Winning Times at the Blackburn Challenge | Concept2

Winning Times at the Blackburn Challenge

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Sep 20, 2022

Ben Booth has been competing for the US in the World Rowing Coastal Championships since 2015. This year he is both competing and coaching an elite squad of coastal athletes with his new team, Next Level Rowing (co-founded with Marc Oria). He recently won the World Rowing C1X division of the 35th Annual Blackburn Challenge, held each July. This 20-mile (32k) coastal race around Cape Ann, Massachusetts, holds a reputation for being both a fun and demanding challenge. Booth reports that the Comp blade matched his style of rowing, contributing to his result. The post below is Ben's account of his Blackburn Challenge experience.

"The Blackburn Challenge is named in honor of Howard Blackburn, who was a Gloucester fisherman during the age of sail and oar. He is famous for an epic self-rescue row during a winter storm. In a rapidly forming blizzard, he was stranded from his schooner, the Grace L Fears, in a small, open rowing dory. Not one to give up, Blackburn decided to row for shore, which was five days of rowing away! To give a sense of how hardcore this man was, at one point he was bailing water from the boat and lost his mittens overboard. As his wet hands started to freeze, he wanted to make sure he could keep rowing, so he grabbed his oar handles and froze his hands in place. He rowed this way—hands as ice hooks on oars—with no food, water or sleep, to the Newfoundland coast.

This year, the weather forecast promised calm winds and high heat. I have been using the Comp blades for about a year, and thought they would be perfect for these conditions. There is a liveliness and quickness to them that would work with my planned pace for the race—quick and light, get the boat up to speed and just spin it along.

It’s a long race, so here are just a few snapshots of the journey:

The race starts in the Annisquam River, a curvy flow through bridges, buoys, boat traffic, docks, shallows and more. It’s a neck twisting navigation challenge. I’m happy to keep second place here, following another’s wake through the maze.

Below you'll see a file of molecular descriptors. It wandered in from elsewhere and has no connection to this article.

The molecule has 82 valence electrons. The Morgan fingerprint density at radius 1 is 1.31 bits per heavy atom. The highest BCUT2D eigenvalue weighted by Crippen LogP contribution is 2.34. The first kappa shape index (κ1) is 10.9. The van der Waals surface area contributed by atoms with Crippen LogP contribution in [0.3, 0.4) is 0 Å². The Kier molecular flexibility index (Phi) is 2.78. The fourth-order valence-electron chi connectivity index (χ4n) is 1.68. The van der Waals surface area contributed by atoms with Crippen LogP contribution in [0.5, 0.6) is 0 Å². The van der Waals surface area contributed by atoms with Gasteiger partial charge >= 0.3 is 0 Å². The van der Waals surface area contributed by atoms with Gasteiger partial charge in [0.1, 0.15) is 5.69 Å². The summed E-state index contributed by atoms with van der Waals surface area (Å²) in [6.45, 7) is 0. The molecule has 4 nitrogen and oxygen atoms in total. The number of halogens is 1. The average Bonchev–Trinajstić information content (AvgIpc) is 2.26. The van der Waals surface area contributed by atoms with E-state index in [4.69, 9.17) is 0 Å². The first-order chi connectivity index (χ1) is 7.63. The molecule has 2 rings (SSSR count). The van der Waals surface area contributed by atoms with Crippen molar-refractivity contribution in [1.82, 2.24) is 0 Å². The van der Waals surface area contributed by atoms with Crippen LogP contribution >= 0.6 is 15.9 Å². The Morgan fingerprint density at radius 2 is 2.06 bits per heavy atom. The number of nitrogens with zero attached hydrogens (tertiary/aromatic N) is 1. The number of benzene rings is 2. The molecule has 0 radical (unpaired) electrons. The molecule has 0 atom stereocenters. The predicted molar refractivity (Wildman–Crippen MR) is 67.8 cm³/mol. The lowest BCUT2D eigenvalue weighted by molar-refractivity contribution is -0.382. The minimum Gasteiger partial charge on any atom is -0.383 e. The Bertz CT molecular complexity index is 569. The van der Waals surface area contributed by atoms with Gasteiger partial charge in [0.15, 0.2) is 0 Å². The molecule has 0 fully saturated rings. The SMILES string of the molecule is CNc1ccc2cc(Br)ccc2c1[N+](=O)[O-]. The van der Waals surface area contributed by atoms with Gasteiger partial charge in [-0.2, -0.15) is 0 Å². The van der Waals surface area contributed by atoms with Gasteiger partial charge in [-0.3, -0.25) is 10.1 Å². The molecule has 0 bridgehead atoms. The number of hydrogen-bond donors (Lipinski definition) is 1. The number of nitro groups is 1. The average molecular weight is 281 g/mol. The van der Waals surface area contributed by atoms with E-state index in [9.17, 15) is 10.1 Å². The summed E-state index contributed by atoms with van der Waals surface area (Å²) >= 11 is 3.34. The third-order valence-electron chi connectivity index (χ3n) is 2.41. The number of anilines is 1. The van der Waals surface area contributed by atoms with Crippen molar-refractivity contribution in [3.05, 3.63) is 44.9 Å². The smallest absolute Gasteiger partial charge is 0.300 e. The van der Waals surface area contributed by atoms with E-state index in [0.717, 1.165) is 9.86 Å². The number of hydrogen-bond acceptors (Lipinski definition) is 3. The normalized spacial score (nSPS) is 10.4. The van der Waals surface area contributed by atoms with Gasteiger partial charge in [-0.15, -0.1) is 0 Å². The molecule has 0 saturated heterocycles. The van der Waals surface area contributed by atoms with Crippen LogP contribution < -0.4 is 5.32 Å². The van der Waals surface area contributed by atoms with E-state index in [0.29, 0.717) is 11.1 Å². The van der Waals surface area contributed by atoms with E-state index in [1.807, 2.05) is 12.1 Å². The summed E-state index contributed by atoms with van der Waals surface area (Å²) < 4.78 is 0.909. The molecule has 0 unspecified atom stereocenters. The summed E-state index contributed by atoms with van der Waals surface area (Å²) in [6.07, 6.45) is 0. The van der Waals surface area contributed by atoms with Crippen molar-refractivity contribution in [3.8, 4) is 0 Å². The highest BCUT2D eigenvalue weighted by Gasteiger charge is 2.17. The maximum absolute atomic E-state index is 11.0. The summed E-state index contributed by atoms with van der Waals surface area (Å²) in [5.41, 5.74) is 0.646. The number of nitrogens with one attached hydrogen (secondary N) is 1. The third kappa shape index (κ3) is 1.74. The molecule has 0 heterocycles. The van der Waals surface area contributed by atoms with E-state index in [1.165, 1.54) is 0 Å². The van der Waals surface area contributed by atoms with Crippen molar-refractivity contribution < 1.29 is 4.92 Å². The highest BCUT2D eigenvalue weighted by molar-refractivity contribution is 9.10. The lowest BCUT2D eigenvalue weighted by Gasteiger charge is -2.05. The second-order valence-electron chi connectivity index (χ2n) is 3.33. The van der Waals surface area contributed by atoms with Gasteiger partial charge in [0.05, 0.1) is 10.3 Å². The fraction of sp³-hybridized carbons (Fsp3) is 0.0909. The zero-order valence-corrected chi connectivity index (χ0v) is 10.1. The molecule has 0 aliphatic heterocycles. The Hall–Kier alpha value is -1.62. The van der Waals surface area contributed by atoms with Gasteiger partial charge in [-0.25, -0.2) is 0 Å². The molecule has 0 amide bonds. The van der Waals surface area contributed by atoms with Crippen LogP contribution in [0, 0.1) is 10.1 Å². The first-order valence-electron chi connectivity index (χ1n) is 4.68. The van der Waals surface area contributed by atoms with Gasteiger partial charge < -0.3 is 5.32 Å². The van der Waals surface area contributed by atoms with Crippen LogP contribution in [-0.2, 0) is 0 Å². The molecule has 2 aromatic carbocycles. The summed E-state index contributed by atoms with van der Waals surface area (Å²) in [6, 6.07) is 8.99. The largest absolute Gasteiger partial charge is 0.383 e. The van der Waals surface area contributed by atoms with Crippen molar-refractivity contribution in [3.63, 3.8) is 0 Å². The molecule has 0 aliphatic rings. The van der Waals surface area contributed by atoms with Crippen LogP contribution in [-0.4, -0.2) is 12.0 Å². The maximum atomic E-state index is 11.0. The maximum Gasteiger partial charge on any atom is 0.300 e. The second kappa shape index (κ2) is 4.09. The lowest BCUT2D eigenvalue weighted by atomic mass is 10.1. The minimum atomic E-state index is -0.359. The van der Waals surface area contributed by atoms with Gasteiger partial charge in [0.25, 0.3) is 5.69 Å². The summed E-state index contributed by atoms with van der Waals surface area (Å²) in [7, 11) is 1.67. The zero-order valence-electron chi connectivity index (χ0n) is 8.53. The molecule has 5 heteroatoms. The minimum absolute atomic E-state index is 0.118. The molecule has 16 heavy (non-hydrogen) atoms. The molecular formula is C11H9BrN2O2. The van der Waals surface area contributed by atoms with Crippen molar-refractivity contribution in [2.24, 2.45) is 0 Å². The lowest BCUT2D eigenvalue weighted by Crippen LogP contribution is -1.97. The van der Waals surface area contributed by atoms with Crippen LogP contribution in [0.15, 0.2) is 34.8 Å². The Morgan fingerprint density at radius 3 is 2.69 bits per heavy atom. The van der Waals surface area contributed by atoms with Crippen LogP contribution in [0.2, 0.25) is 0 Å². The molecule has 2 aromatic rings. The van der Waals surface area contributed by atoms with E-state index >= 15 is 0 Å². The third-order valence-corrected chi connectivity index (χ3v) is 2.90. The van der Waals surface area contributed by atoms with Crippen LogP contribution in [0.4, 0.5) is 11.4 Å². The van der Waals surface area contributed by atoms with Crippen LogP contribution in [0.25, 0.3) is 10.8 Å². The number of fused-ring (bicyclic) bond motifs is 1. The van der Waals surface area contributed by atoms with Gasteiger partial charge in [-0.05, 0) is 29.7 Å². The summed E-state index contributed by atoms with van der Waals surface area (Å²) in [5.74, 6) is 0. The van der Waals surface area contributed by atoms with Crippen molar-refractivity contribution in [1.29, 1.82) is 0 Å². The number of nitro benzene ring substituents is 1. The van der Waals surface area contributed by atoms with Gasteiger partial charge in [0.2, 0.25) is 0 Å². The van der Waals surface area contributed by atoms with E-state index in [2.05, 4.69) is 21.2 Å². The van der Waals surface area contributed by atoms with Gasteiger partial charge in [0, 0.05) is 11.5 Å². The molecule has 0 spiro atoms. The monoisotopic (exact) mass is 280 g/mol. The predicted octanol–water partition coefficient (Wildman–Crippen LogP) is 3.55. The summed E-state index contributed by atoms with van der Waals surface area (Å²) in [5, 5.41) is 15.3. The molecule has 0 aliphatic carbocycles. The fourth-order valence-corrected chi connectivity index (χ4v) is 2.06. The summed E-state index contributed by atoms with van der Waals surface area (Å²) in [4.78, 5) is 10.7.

Leaving the river, I feel the freedom of the open sea. I bring the rate up and move into first, happy to be in the big space and long sight lines of the coast.

The North Shore of Cape Ann is calm with some current assist. This first stretch is all about efficiency. Keep hydrated. Light pressure on the oars, moving the boat with rhythm over power. Vibrant blue sea and sky. Have fun, row the boat.

Halfway through there is a narrow squeeze between an island and the mainland. The current gets turbulent here, a few waves jump out of the sea with no regard to regularity. It’s a place most people take a little pause, so it’s a place I like to speed up. There are a lot of psychological moments in a long race.

The second half is more difficult than the first. The current is adverse. The boat traffic is heavier as we approach the harbor. But some boats are moving in the right direction, and I position myself to surf the wakes and pick up tons of speed. Navigation is key on this leg, so I find the shortest, straightest lines rather than follow the ins and outs of the coast.

ben rounding the bouy
Ben Booth with a 12-minute advantage leading the pack at the Blackburn Challenge, 2022.

The race finishes in Gloucester Harbor. This harbor is BUSY. Touring schooners, Whale Watch boats, zippy runabouts—all in an endless stream of noise and movement. It’s also a deceptively long stretch of water to row through. Some strange part of me loves this hateful last leg. Push through the fatigue, let the distractions flow by unheeded, hold off the heat cramps for a final few minutes, and hit the beach with the satisfaction of a great effort.

It’s a wonderful race. It’s a long unfolding strategy, with a careful regard for pacing. You have to be conservative enough to finish, but if you want to win, you have to be dangerous enough to row fast for a long time. It’s a race where the wily master rower can overcome the young gun or the scrappy lightweight can cruise steadily past the big muscled power. And most importantly, like running a marathon, there is victory for everyone in the act of finishing.

How did the Comps do? I was very pleased—they pulled me to a win in a time of 2 hours 51 minutes. I felt energetic with them all the way around. They have a lively acceleration that is unique to this oar. I actually feel like I am not working as
hard with these blades, which is critical to staying fresh in such a long race. I wanted to keep my cadence as high as possible with clean technique—to “spin” like a cyclist in the right gear letting the legs smoothly circle those pedals, and the Comps are uniquely suited to this style of rowing."

At this year’s World Rowing Coastal Championships (October 7-9) and Beach Sprints (October 14-16), competitors can rent Concept2 oars designed with the rigors of coastal rowing in mind: we’re trialing a new more durable Skinny shaft, built as tough as the athletes who use them. To reserve, email

Read more on Booth’s comparison of blades for coastal rowing.

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